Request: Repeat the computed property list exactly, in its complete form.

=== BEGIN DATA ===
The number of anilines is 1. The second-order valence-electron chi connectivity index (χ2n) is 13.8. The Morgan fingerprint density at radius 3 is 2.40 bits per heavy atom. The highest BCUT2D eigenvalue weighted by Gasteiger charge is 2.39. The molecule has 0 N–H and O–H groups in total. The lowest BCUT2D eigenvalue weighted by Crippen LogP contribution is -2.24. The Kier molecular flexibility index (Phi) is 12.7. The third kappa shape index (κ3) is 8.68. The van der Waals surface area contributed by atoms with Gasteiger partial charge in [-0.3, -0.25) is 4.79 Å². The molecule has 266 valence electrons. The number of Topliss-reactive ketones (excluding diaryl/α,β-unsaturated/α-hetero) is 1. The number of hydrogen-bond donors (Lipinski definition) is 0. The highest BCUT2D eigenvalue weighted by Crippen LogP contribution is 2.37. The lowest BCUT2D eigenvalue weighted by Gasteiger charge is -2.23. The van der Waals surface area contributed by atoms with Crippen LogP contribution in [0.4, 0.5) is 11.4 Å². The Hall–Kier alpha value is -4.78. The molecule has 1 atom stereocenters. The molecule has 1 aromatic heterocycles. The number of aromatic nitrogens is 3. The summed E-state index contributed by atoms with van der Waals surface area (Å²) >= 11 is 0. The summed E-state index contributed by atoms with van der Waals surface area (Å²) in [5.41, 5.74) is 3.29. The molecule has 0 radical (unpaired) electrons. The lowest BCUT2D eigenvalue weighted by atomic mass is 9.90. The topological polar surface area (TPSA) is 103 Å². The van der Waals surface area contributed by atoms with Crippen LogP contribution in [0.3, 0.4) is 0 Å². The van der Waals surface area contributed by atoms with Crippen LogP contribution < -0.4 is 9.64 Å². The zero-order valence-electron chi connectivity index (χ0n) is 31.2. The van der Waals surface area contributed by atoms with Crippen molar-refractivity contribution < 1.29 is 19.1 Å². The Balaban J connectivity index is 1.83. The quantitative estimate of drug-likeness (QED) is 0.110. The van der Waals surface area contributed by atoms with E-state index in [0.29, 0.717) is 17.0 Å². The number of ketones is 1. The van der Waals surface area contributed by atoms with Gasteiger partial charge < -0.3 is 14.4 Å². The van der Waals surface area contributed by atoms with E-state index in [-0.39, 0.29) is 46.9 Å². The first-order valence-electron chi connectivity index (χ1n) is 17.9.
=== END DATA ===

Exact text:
The number of anilines is 1. The second-order valence-electron chi connectivity index (χ2n) is 13.8. The Morgan fingerprint density at radius 3 is 2.40 bits per heavy atom. The highest BCUT2D eigenvalue weighted by Gasteiger charge is 2.39. The molecule has 0 N–H and O–H groups in total. The lowest BCUT2D eigenvalue weighted by Crippen LogP contribution is -2.24. The Kier molecular flexibility index (Phi) is 12.7. The third kappa shape index (κ3) is 8.68. The van der Waals surface area contributed by atoms with Gasteiger partial charge in [-0.3, -0.25) is 4.79 Å². The molecule has 266 valence electrons. The number of Topliss-reactive ketones (excluding diaryl/α,β-unsaturated/α-hetero) is 1. The number of hydrogen-bond donors (Lipinski definition) is 0. The highest BCUT2D eigenvalue weighted by Crippen LogP contribution is 2.37. The lowest BCUT2D eigenvalue weighted by Gasteiger charge is -2.23. The van der Waals surface area contributed by atoms with Crippen LogP contribution in [0.4, 0.5) is 11.4 Å². The Hall–Kier alpha value is -4.78. The molecule has 1 atom stereocenters. The molecule has 1 aromatic heterocycles. The number of aromatic nitrogens is 3. The summed E-state index contributed by atoms with van der Waals surface area (Å²) >= 11 is 0. The summed E-state index contributed by atoms with van der Waals surface area (Å²) in [5.41, 5.74) is 3.29. The molecule has 0 radical (unpaired) electrons. The lowest BCUT2D eigenvalue weighted by atomic mass is 9.90. The topological polar surface area (TPSA) is 103 Å². The van der Waals surface area contributed by atoms with Crippen LogP contribution in [0.3, 0.4) is 0 Å². The van der Waals surface area contributed by atoms with Crippen LogP contribution < -0.4 is 9.64 Å². The zero-order valence-electron chi connectivity index (χ0n) is 31.2. The van der Waals surface area contributed by atoms with Crippen molar-refractivity contribution < 1.29 is 19.1 Å². The Balaban J connectivity index is 1.83. The quantitative estimate of drug-likeness (QED) is 0.110. The van der Waals surface area contributed by atoms with E-state index in [0.29, 0.717) is 17.0 Å². The number of ketones is 1. The van der Waals surface area contributed by atoms with Gasteiger partial charge < -0.3 is 14.4 Å². The van der Waals surface area contributed by atoms with E-state index in [-0.39, 0.29) is 46.9 Å². The first-order valence-electron chi connectivity index (χ1n) is 17.9.